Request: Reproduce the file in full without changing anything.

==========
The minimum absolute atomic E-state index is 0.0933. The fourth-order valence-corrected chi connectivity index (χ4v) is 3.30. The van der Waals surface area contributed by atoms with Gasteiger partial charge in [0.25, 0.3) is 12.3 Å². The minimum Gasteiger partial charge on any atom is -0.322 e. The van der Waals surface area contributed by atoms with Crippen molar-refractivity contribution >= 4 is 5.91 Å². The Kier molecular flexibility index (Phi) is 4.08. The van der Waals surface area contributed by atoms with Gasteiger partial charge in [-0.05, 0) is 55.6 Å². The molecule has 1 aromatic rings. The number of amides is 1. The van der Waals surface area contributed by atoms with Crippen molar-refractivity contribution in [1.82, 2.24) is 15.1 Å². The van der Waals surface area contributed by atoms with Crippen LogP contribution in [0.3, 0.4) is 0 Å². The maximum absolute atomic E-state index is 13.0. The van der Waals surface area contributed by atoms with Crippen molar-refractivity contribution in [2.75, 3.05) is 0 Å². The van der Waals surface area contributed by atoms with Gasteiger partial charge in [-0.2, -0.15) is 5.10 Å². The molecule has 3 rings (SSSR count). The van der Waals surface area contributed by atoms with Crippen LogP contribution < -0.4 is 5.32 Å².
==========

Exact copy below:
The minimum absolute atomic E-state index is 0.0933. The fourth-order valence-corrected chi connectivity index (χ4v) is 3.30. The van der Waals surface area contributed by atoms with Gasteiger partial charge in [0.25, 0.3) is 12.3 Å². The minimum Gasteiger partial charge on any atom is -0.322 e. The van der Waals surface area contributed by atoms with Crippen molar-refractivity contribution >= 4 is 5.91 Å². The Kier molecular flexibility index (Phi) is 4.08. The van der Waals surface area contributed by atoms with Gasteiger partial charge in [-0.05, 0) is 55.6 Å². The molecule has 1 aromatic rings. The number of amides is 1. The van der Waals surface area contributed by atoms with Crippen molar-refractivity contribution in [1.82, 2.24) is 15.1 Å². The van der Waals surface area contributed by atoms with Crippen LogP contribution in [0.3, 0.4) is 0 Å². The maximum absolute atomic E-state index is 13.0. The van der Waals surface area contributed by atoms with Crippen molar-refractivity contribution in [2.75, 3.05) is 0 Å². The van der Waals surface area contributed by atoms with Gasteiger partial charge in [-0.2, -0.15) is 5.10 Å². The molecule has 3 rings (SSSR count). The van der Waals surface area contributed by atoms with Crippen LogP contribution < -0.4 is 5.32 Å².